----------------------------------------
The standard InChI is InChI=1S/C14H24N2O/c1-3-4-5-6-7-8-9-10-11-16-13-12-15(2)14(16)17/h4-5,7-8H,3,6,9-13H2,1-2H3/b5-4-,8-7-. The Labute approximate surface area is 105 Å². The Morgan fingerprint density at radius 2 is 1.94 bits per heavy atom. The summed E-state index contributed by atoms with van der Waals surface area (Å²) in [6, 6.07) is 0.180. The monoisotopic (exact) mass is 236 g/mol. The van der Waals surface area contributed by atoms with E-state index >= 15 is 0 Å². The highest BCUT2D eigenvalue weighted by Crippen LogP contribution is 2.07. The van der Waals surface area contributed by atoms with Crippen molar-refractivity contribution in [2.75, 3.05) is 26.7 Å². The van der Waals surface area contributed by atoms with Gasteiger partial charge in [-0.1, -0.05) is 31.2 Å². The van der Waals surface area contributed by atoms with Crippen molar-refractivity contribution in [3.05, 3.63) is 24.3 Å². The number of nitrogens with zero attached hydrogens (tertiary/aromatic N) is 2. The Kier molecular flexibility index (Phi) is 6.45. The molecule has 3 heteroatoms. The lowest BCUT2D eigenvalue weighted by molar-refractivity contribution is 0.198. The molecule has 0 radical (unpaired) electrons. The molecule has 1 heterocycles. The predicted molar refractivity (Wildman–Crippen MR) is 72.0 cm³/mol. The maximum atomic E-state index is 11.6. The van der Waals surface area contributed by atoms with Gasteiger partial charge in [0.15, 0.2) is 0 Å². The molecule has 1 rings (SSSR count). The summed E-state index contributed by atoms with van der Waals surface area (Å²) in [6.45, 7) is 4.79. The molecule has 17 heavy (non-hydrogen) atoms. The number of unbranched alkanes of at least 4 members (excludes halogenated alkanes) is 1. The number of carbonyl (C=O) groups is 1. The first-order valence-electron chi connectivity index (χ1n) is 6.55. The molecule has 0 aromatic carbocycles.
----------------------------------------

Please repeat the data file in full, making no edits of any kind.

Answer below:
The standard InChI is InChI=1S/C14H24N2O/c1-3-4-5-6-7-8-9-10-11-16-13-12-15(2)14(16)17/h4-5,7-8H,3,6,9-13H2,1-2H3/b5-4-,8-7-. The Labute approximate surface area is 105 Å². The Morgan fingerprint density at radius 2 is 1.94 bits per heavy atom. The summed E-state index contributed by atoms with van der Waals surface area (Å²) in [6, 6.07) is 0.180. The monoisotopic (exact) mass is 236 g/mol. The van der Waals surface area contributed by atoms with E-state index >= 15 is 0 Å². The highest BCUT2D eigenvalue weighted by Crippen LogP contribution is 2.07. The van der Waals surface area contributed by atoms with Crippen molar-refractivity contribution in [2.75, 3.05) is 26.7 Å². The van der Waals surface area contributed by atoms with Gasteiger partial charge in [-0.1, -0.05) is 31.2 Å². The van der Waals surface area contributed by atoms with Crippen molar-refractivity contribution in [3.05, 3.63) is 24.3 Å². The number of nitrogens with zero attached hydrogens (tertiary/aromatic N) is 2. The Kier molecular flexibility index (Phi) is 6.45. The molecule has 3 heteroatoms. The lowest BCUT2D eigenvalue weighted by molar-refractivity contribution is 0.198. The molecule has 0 radical (unpaired) electrons. The molecule has 1 heterocycles. The predicted molar refractivity (Wildman–Crippen MR) is 72.0 cm³/mol. The maximum atomic E-state index is 11.6. The van der Waals surface area contributed by atoms with Gasteiger partial charge in [0.15, 0.2) is 0 Å². The molecule has 1 rings (SSSR count). The summed E-state index contributed by atoms with van der Waals surface area (Å²) in [6.45, 7) is 4.79. The molecule has 17 heavy (non-hydrogen) atoms. The number of unbranched alkanes of at least 4 members (excludes halogenated alkanes) is 1. The number of carbonyl (C=O) groups is 1. The first-order valence-electron chi connectivity index (χ1n) is 6.55. The molecule has 0 aromatic carbocycles.